Yoshiro Hayashi (politician)

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This article is about a Japanese politician. For Japanese golfer, see Yoshiro Hayashi.
Yoshiro Hayashi
Minister of Finance
In office
12 December 1992 – 9 August 1993
Prime Minister Kiichi Miyazawa
Preceded by Tsutomu Hata
Succeeded by Hirohisa Fujii
Personal details
Born 1927 (age 86–87)
Political party Liberal Democratic Party
Alma mater Tokyo University

Yoshiro Hayashi (林 義郎 Hayashi Yoshirō?, born 1927) is a senior Japanese politician. In addition to being a Diet member, he served as finance minister from 1992 to 1993.

Early life and education[edit]

Hayashi was born in 1927[1] and is from Yamaguchi Prefecture.[2] He graduated from Tokyo University.[2]

Career[edit]

Hayashi was a member of the Liberal Democratic Party (LDP).[3] He served at the House of Representatives, also known as Diet.[4] He also served as health and welfare minister.[5] In August 1989, he ran for the presidency of the LDP, but Toshiki Kaifu won the election, replacing Sousuke Uno as the LDP president.[5]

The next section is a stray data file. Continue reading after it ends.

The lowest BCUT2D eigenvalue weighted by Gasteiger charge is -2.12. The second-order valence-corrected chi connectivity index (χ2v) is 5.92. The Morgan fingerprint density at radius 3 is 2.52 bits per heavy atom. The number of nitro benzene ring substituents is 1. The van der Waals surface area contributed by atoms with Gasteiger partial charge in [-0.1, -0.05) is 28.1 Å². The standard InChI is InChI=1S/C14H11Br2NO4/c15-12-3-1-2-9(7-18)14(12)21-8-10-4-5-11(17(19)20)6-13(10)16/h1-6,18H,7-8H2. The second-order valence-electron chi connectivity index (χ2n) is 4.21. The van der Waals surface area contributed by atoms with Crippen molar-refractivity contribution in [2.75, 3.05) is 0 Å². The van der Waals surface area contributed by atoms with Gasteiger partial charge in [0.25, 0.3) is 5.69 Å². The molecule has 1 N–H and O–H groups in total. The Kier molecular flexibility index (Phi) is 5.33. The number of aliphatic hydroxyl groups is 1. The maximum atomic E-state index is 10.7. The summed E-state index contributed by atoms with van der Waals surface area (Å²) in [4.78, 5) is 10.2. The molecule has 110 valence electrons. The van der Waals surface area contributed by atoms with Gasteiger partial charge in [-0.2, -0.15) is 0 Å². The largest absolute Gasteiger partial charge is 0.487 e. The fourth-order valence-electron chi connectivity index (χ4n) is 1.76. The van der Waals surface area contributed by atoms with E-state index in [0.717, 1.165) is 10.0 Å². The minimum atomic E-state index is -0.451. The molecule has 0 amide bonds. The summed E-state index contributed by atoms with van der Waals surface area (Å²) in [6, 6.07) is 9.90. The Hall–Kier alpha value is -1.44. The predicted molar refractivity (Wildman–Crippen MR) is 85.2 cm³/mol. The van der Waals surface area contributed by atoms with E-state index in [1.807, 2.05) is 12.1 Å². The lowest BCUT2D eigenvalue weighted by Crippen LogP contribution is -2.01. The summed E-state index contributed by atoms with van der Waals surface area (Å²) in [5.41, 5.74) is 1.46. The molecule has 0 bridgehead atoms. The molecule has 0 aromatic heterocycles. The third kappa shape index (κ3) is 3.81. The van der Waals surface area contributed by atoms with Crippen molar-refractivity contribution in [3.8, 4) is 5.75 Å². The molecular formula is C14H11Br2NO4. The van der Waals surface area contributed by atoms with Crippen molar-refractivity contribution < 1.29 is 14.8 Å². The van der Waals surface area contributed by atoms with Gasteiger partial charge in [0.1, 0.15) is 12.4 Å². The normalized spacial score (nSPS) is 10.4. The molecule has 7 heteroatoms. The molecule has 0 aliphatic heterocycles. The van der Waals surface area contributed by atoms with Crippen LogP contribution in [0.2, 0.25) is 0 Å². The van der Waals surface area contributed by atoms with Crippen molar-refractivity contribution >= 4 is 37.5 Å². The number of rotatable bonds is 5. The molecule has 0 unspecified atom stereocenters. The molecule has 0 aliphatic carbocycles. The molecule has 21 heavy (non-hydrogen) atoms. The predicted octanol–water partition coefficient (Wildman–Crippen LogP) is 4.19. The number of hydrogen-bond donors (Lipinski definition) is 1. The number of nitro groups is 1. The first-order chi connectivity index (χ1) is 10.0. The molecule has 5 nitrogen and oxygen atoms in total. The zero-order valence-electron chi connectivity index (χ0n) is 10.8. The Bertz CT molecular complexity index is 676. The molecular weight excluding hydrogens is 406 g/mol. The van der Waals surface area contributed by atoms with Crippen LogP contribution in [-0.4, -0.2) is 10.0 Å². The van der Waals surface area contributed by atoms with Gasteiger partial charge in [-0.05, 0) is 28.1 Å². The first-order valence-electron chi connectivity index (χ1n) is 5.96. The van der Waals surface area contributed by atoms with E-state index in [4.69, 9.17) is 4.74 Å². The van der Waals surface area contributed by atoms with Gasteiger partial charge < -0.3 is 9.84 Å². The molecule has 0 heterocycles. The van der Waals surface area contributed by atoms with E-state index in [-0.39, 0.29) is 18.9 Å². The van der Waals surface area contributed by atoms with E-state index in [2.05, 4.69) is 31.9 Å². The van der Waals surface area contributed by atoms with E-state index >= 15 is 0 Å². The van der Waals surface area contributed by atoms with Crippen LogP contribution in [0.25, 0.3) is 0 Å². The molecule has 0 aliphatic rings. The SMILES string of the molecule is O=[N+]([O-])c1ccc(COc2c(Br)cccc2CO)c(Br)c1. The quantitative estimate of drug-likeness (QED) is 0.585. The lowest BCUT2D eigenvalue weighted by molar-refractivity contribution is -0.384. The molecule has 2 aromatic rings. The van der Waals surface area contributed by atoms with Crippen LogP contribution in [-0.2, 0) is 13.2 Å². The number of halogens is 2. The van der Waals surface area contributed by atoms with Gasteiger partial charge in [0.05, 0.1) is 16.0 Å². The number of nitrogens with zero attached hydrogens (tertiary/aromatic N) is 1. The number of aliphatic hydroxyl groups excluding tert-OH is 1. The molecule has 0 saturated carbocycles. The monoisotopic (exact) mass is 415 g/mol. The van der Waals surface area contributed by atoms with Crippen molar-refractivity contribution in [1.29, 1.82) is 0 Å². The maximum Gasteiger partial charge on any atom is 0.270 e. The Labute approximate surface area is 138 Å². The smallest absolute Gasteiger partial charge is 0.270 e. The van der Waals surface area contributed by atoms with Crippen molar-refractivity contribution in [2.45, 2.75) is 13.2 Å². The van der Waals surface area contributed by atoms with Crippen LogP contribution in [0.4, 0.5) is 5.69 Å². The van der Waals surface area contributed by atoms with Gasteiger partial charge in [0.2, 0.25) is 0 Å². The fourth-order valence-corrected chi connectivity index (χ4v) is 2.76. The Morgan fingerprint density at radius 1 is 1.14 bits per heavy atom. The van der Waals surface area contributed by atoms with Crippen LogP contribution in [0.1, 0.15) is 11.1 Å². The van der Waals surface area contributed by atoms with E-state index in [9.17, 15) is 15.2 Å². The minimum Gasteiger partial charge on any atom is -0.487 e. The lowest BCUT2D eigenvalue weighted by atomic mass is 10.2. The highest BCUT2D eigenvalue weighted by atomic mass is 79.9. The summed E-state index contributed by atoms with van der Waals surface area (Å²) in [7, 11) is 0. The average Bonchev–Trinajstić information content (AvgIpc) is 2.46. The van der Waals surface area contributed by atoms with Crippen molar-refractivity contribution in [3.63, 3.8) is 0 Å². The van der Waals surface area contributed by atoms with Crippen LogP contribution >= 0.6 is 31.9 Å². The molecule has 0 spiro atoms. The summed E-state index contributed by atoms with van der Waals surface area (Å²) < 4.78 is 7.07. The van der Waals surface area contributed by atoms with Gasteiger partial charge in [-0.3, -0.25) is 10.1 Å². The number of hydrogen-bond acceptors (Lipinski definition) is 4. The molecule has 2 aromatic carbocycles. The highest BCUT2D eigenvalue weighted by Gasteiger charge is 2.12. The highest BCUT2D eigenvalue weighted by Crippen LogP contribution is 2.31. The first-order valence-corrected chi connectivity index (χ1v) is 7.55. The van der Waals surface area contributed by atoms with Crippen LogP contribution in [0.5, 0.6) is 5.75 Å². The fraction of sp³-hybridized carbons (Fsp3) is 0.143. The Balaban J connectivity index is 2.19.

He was appointed finance minister in the cabinet led by Prime Minister Kiichi Miyazawa on 12 December 1992.[1][6] Hayashi replaced Tsutomu Hata in the post.[6][7] Hayashi's tenure ended on 9 August 1993 when Hirohisa Fujii became finance minister.[1][6] Then he began to serve as the chairman of the Diet Members League for Sino-Japanese relations.[3]

Personal life[edit]

Hayashi has a daughter and a son.[8] His son, Yoshimasa, is also a politician and held different cabinet posts.[4]

References[edit]

  1. ^ a b c "Japanese ministries". Rulers. Retrieved 15 October 2013. 
  2. ^ a b "All other members". Kakuei Tanaka. Retrieved 15 October 2013. 
  3. ^ a b Greg Austin; Stuart Harris (2001). Japan and Greater China: Political Economy and Military Power in the Asian Century. C. Hurst & Co. Publishers. p. 109. ISBN 978-1-85065-473-5. 
  4. ^ a b "Y. Hayashi to replace Yosano as economic and fiscal policy minister". Japan Policy & Politics (Tokyo). 6 July 2009. Retrieved 15 October 2013. 
  5. ^ a b "Kaifu wins bid to be Japanese premier". The Boston Globe (Tokyo). 8 August 1989. Retrieved 15 October 2013.  – via Highbeam (subscription required)
  6. ^ a b c C. Randall Henning (1 January 1994). Currencies and Politics in the United States, Germany, and Japan. Peterson Institute. p. 79. ISBN 978-0-88132-127-2. 
  7. ^ Leslie Helm (12 December 1992). "Japanese Cabinet Shuffle Aims to Regain Public Trust". Los Angeles Times (Tokyo). Retrieved 15 October 2013. 
  8. ^ "Finance Minister Gets $100 Bill as Birthday Present". Associated Press (Tokyo). 18 June 1993. Retrieved 15 October 2013.